Mid-career malaise affects 30-45-year-olds

Mid-career malaise is affecting most 30-45 year olds, says the Vodafone UK Working Nation report.

Mid-career malaise is affecting most 30-45 year olds, says the Vodafone UK Working Nation report.

Based on research among 3,800 adults of various ages, the report says those aged between 31 and 35 were the most jaded.

When asked about "negative feelings" regarding work, the 31-35 year old age bracket topped the poll in every category, including "feeling undervalued" (59%), being "unfulfilled" (49%) and being "de-motivated" (43%).

The survey also found that 97% of those working beyond 65 feel "enabled" in their work, compared with just 61% of 31-35 year olds.

Seven out of 10 workers aged 50 and over say they are fulfilled, with just half of 25-31 year olds saying the same.

Satisfaction levels peak at 90%-plus among the oldest age group of 65 and over, said Vodafone.

The report gives a a stark warning for those employing the characteristically optimistic "Generation Y" (those born after 1980).

One of the biggest issues facing British business over the next 10 years, said Vodafone, could be the "inevitable" disillusionment that will hit these youngest members of the workforce as they start to reach their 30s.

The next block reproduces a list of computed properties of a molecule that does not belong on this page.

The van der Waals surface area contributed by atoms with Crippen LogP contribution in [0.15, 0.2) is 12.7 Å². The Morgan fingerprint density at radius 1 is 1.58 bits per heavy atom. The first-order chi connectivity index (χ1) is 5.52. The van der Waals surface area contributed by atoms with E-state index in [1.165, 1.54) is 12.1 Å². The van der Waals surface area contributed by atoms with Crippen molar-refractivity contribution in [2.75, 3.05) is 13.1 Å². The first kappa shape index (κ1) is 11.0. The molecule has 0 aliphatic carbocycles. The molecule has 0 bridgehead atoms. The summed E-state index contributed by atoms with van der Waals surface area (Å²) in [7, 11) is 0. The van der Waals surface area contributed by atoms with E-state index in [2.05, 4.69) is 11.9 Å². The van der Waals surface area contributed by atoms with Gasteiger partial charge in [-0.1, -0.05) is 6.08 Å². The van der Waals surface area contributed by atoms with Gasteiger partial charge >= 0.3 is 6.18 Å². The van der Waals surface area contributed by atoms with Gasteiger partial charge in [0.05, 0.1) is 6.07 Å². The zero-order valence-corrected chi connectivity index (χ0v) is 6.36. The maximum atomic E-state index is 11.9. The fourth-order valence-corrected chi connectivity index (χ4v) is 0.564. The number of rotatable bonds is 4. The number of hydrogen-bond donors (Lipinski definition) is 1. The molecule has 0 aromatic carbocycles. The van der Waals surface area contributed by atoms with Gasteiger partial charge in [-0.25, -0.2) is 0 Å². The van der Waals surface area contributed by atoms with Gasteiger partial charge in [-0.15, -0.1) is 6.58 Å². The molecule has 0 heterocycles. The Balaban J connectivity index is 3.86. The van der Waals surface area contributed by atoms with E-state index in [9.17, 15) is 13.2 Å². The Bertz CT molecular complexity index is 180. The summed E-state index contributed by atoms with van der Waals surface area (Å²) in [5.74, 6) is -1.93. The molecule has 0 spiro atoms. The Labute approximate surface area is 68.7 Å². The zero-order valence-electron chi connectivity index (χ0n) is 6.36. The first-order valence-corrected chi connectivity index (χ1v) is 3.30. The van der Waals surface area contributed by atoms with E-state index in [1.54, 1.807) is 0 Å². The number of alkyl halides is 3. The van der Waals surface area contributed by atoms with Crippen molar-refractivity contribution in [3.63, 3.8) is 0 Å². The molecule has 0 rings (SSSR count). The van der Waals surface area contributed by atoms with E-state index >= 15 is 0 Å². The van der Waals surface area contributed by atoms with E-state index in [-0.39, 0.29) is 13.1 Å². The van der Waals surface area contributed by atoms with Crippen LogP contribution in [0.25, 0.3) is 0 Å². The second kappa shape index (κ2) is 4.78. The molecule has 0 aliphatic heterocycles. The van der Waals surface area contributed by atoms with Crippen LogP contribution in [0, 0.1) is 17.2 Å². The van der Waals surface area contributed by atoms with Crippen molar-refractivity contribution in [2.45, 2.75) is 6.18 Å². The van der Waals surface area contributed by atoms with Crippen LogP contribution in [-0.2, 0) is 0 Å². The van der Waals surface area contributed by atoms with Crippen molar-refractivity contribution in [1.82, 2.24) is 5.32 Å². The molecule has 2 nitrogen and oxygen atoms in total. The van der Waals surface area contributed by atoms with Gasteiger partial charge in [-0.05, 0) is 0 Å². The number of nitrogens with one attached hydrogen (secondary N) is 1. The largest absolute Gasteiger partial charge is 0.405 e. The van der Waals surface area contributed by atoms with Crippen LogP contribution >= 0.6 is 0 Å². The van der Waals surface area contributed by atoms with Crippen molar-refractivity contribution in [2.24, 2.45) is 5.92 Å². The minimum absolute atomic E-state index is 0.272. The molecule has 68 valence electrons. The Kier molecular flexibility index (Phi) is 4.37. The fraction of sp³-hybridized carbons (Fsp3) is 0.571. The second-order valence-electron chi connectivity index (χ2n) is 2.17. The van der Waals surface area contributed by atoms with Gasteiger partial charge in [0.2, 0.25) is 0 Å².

Nick Rand, associate director of Opinion Leader, one of the companies that carried out the research, said, "The common prediction associated with Generation Y is that it is using developments in technology and new forms of communication to change working cultures forever.

"Our research showed that this young cohort is indeed highly ambitious and wants to succeed in a shorter time span than ever. But with these new, higher expectations comes the risk of greater disappointment."

He said, "The findings from our cross-generational workshops demonstrate clearly that these predictions do not take account of a feeling of mid-career depression brought on by the pressures of the family life stage."

This consensus, he said, did not only come from those currently in their early 30s, but also from those more contented workers in their 40s, 50s and 60s, who have emerged on the other side. By most, it is seen as inevitable."

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